Gorilla suits don’t win you a Eurovision Song Contest. Milk jugs don’t either. Neither does yodeling on a cannon. What does help is the ranking order position in which you perform. After all, the saying (matthew 20:16) goes “So the last will be first, and the first will be last.” That’s right, if you’re the last artist on stage, you’re very likely to end up with more points than the artist who went first.
Despite the absence of Måns Zelmerlow as show presenter, the yearly Eurovision Song Contest (ESC) final made a lot of Europeans (and Aussies) stay at home on a Saturday night. After a mix of music, spectacle, dance, kitsch, irony, broken English and a prankster, the jury and millions of voters crowned the Portuguese Salvador Sobral as the winner, ending the longest winless streak in Eurovision history. But, as you read on, you will find out this year’s Eurovision Song Contest was historical in more than one way.
First of all, thanks to the new voting system, in use since 2016, Salvador Sobral achieved the highest score ever in a Eurovision Song Contest; 758 points. Starting from last year, each country awards 12 points from the jury and 12 points from televoting. With 42 countries participating, the maximum possible score amounted to (12 + 12) * 41 = 984 points. Portugal’s Salvador Sobral managed to acquire 77% of that score. From a historical perspective, this is a very high score. As a matter of fact, Salvador Sobral managed to break into the – up until last week – Nordic top 3 monopoly, trailing Måns Zelmerlow and Alexander Rybak.
The order of appearance
Apart from Bulgaria, Sobral crushed the competition. For a data nerd like me, the most interesting question is if Belgium and Sweden have earned their place in the top five. Let me explain. On the horizontal axis you can see the order of the acts throughout the night. On the vertical axis, you can find each act’s score. I have also added a trend line. Notice the positive slope of this trend line. It suggests that performances later at night, on average, received higher scores than their early competitors.
Could it be that if Italy switched places with Belgium, Italy would be in the top five and Belgium wouldn’t? Wändi Bruine de Bruin at Carnegie Mellon/Leeds University breaks the taboo in her research on serial position effects. Ten year ago she discovered that performance evaluations in figure skating and Eurovision are affected by their order of appearance. She offers multiple explanations for her findings. The direction-of-comparison effect; “When sequentially appearing options are judged by comparison, judges are initially forced to compare each performance to ones before it—but not ones after it. Such unidirectional comparisons tend to overweigh the unique features of each new, focal, performance.” Furthermore: “Because determining a winner is ultimately the goal of a competition, judges may be especially reluctant to give high scores to early contestants, in case a better performer may come along.” Despite the multiple compilations during the voting time, this effect persists, as impressions are very perseverant1.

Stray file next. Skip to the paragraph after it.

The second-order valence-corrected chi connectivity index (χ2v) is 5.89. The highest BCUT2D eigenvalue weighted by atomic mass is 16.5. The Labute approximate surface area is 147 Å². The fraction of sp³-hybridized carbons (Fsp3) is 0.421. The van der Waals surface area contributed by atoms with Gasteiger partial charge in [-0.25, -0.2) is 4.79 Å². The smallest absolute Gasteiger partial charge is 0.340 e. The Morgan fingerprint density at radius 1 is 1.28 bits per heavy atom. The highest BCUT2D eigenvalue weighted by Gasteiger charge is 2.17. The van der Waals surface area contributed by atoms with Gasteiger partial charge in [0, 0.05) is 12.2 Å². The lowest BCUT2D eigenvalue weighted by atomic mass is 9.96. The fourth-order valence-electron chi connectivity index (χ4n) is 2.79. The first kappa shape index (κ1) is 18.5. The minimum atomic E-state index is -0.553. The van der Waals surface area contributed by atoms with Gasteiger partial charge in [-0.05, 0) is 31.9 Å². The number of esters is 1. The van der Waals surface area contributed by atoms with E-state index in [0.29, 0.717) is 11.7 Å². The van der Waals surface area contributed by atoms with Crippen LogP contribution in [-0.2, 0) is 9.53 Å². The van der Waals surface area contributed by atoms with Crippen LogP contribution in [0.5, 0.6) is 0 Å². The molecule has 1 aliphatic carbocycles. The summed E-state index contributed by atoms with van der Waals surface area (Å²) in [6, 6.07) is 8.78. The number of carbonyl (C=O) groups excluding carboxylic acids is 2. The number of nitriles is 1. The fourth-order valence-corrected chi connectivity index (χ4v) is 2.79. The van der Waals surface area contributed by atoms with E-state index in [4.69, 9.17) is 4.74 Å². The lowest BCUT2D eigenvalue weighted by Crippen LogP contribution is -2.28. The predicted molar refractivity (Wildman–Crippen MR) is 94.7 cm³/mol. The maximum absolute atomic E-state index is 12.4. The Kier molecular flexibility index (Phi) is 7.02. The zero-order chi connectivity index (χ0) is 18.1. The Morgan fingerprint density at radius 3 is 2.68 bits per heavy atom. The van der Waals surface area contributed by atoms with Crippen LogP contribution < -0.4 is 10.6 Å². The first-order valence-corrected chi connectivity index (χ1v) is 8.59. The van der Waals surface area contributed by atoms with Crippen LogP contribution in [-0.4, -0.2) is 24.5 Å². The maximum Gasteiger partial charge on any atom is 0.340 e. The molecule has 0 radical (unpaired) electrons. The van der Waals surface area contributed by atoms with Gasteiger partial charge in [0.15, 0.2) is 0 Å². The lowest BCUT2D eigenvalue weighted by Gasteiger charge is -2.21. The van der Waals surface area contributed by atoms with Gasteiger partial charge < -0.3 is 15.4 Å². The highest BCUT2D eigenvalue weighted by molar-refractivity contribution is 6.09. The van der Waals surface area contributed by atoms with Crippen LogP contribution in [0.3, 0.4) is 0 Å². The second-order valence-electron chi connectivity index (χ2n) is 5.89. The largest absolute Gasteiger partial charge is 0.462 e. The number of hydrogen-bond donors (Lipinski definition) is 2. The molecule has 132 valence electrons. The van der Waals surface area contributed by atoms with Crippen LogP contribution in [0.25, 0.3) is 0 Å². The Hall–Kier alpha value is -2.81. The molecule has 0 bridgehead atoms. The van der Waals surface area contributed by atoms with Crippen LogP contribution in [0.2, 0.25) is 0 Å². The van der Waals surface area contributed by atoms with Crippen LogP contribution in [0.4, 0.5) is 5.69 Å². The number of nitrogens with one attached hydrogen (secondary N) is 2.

Thanks to the many volunteers at Wikipedia (hey, that’s me too), there is an overview for each round and each edition of the ESC. For the following analysis, data from the year 1999 and onward was used. 1999 is the first year that non-national languages were allowed. By aggregating all the data into a large dataset I was able to investigate if serial position effects are a recurring phenomenon, even after the reintroduction of a jury and handing over the decision of the running order over to the producers.
On the horizontal axis of the following graph we find the relative position of an act. On the vertical axis, you read each act’s achieved % of the maximum score of that round and edition.
To estimate the serial position effect, I experimented with two regression models, an ordinary least squares linear model and a second degree polynomial.
- The linear regression test the hypothesis that order of appearance and score are positively correlated.
- The second degree polynomial tests the hypothesis that besides a recency effect, there is also a primacy effect in the data. In other words; if both the earlier and later acts would get more points than the ones in the middle, this would be a good model.
However, we found no presence of a primacy effect. The last performances receive the biggest “order bonus”. And the effect is pretty strong. The average of all acts is 24% of the maximum possible score. Using linear regression, it is estimated that acts going first on average only get 17% of the maximum possible score while the acts going last generally receive 29% of the maximum possible score. In today’s voting system, it would mean that the first act averages 167 points and the last act averages 285 points.
For all countries that have at least performed in 10 rounds, the effect was strongest in Greece, Germany and Bulgaria. Only in 6 of 41 countries was the effect negative. The strongest negative correlation was found in Ukraine.
It would seem reasonable that the introduction of a jury would have reduced the recency effect. A simple average of the slope of the linear function for the period before 2009 (slope of 0.16) and since 2009 (0.10) suggests yes. But it might be a little to early to judge that. Lastly, another reason why last weekend’s Eurovision Song Contest was historical: its first semifinal had a massive negative serial order effect; never before have early performances done so much better than later performances.
If you didn’t read the whole way through, just remember this: if you’re in front of the television on Eurovision night, you better be cheering for one of the last acts of the evening.